Author Topic: Some things sussed, but what about the rest  (Read 3292 times)

Jannie

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Some things sussed, but what about the rest
« on: December 16, 2012, 08:31:03 PM »
Hi I am trying to get a grip on this attitude towards money to see if it will help me take our lifestyle to the next level.

Married 25 years, we own our home mortgage-free.  No debts.  This enables us and one child (12yo) still at home to live on our combined income of approx $NZ55k (part time employment for my dh, part time self employment for both of us).

We have two cars, one about to be written off by insurers I think. Not very happy about this, but thinking it could be an opportunity in disguise.  Tentatively suggested we try going back to one-car family and was not laughed out of the room by my dh.  However, we both remember the mighty inconvenience of those days.

I feel like the frugal measures we have taken - paying off the mortage before having children, not going into debt, not having TV, dryer, dishwasher, etc have helped us live well on limited income.  But I also sense there is more to learn and that we are kind of stuck here without a plan for greater financial freedom. 

I am reading around on this site and finding some gems of information, but still trying to get an overview of a good strategy from here on in.

Any comments or feedback welcome.


gooki

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Re: Some things sussed, but what about the rest
« Reply #1 on: December 17, 2012, 12:24:00 AM »
The cars.

You may as well try living with just one car again. Worst case scenario is it doesn't work out and you go buy a second one. Best case scenario you save a few thousand in purchase price and a couple of grand a year in fuel, maintenance, insurance, licensing of the second car.

The bigger picture.

Based you your description of your employment it sounds like your already living a financially independent lifestyle. So the big decisions I'd be looking at making a plan for are.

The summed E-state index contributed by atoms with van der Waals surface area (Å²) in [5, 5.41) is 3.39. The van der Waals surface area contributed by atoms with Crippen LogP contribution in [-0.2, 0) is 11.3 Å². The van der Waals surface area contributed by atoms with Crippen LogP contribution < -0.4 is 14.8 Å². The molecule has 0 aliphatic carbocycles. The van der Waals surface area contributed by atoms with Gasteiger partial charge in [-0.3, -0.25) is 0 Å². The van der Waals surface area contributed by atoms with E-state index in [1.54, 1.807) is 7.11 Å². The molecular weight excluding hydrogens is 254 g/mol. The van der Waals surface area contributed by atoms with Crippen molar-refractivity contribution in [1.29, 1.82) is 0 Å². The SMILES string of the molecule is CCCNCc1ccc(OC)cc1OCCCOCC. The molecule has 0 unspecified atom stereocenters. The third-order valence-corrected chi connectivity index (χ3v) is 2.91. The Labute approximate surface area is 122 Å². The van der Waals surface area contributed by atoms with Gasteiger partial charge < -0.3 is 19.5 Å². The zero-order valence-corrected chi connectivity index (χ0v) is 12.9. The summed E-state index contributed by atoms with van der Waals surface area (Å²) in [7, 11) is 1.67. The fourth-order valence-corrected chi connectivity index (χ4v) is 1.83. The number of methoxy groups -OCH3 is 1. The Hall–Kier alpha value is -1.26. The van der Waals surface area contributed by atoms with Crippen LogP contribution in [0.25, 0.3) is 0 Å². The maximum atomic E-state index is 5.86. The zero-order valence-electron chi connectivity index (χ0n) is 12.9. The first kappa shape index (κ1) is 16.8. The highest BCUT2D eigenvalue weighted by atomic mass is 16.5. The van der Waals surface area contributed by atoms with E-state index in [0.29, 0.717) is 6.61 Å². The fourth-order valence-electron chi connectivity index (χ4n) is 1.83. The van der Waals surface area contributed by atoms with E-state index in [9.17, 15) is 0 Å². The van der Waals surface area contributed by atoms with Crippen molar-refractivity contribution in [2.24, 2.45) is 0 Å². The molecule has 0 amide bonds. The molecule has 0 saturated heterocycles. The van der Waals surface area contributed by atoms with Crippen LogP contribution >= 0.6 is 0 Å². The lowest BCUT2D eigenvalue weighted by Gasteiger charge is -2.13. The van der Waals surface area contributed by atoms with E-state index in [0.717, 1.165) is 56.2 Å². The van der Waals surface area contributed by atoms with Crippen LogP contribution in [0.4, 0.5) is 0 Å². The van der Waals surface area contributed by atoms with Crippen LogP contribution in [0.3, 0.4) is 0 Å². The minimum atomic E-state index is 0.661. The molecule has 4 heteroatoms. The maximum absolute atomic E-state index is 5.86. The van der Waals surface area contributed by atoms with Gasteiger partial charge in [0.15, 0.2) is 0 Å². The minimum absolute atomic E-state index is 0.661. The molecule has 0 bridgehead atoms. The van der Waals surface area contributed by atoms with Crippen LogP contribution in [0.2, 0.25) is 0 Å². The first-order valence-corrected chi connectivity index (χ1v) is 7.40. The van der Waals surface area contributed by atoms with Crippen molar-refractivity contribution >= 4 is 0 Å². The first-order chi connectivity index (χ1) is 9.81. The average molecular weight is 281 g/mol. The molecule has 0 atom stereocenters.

1. How much financial support to you intend to provide your child.

2. How much income will you require when you both stop working.

And finally I'll assume you have an accountant and are making the most of being self employed (expense write offs), and taking advantage of any government tax rebates (working for families tax credits etc). But if your not, start making enquiries now.

nz

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Re: Some things sussed, but what about the rest
« Reply #2 on: December 17, 2012, 12:41:17 AM »
I agree with Gooki, you've got nothing to lose by becoming a one car family.If it works,great. If it doesn't you'll be a bit wiser and maybe find a compromise,scooter?electric bike?

 I'm guessing you're a similar age to me and that you're thinking about the second half of your life. A few more details about location, work situation and current finances would allow some more precise advice.

Well done on blowing that mortgage away.....you're WAY, WAY ahead of most people your (my) age!!

Jannie

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Re: Some things sussed, but what about the rest
« Reply #3 on: December 17, 2012, 01:46:30 AM »
Thanks to you both.  Yes I am thinking about seeing how we get on with one car (or how I will get on without a car, seeing as it's the one I drive that is in trouble). 

The next thing of course would be to put the money saved - likely to be several thousand right? - to good productive use.  Interest  rates are not the greatest and shares also don't seem to be returning well.  Those commercial investments sound like they have been very successful but I wouldn't know how to get into something like that or even how much would be needed to make the initial investment.  What can one do with $5 or $10k?

As for setting a practical target for retirement, we haven't really gone there other than to dream that if we had $1m in the bank returning 5% that would be $50,000 a year or more than enough for us to live on.  But how to generate that $1m nest egg in dribs and drabs from our unspectacular income remains the question.

nz

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Re: Some things sussed, but what about the rest
« Reply #4 on: December 17, 2012, 12:23:09 PM »
With $5-$10k I would look closely at some of the listed property companies. GMT and KIP for example pay a pretty tidy dividend (7-8% from memory) or some key infrastructure company like Auckland Airport.
Not get rich quick schemes but they seem to plod along year after year.

arebelspy

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Re: Some things sussed, but what about the rest
« Reply #5 on: December 17, 2012, 12:24:16 PM »
But how to generate that $1m nest egg in dribs and drabs from our unspectacular income remains the question.

Wealth building is a marathon, not a sprint.  Save as much as you can, consistently.  You'll get there.
We are two former teachers who accumulated a bunch of real estate, retired at 29, and now travel the world full time with two kids.
If you want to know more about me, or how we did that, or see lots of pictures, this Business Insider profile tells our story pretty well.
We (rarely) blog at AdventuringAlong.com. Check out our Now page to see what we're up to currently.

Jannie

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Re: Some things sussed, but what about the rest
« Reply #6 on: December 17, 2012, 03:38:49 PM »
Thanks nz, I had considered this in the past but got a bit shy.  I will look into it again.

Arebelspy, you are right.   I think once we have grown a bit lazy and stopped saving as much as possible.  Well, there were years when that was almost impossible but now it's time to wake up and persevere with the marathon.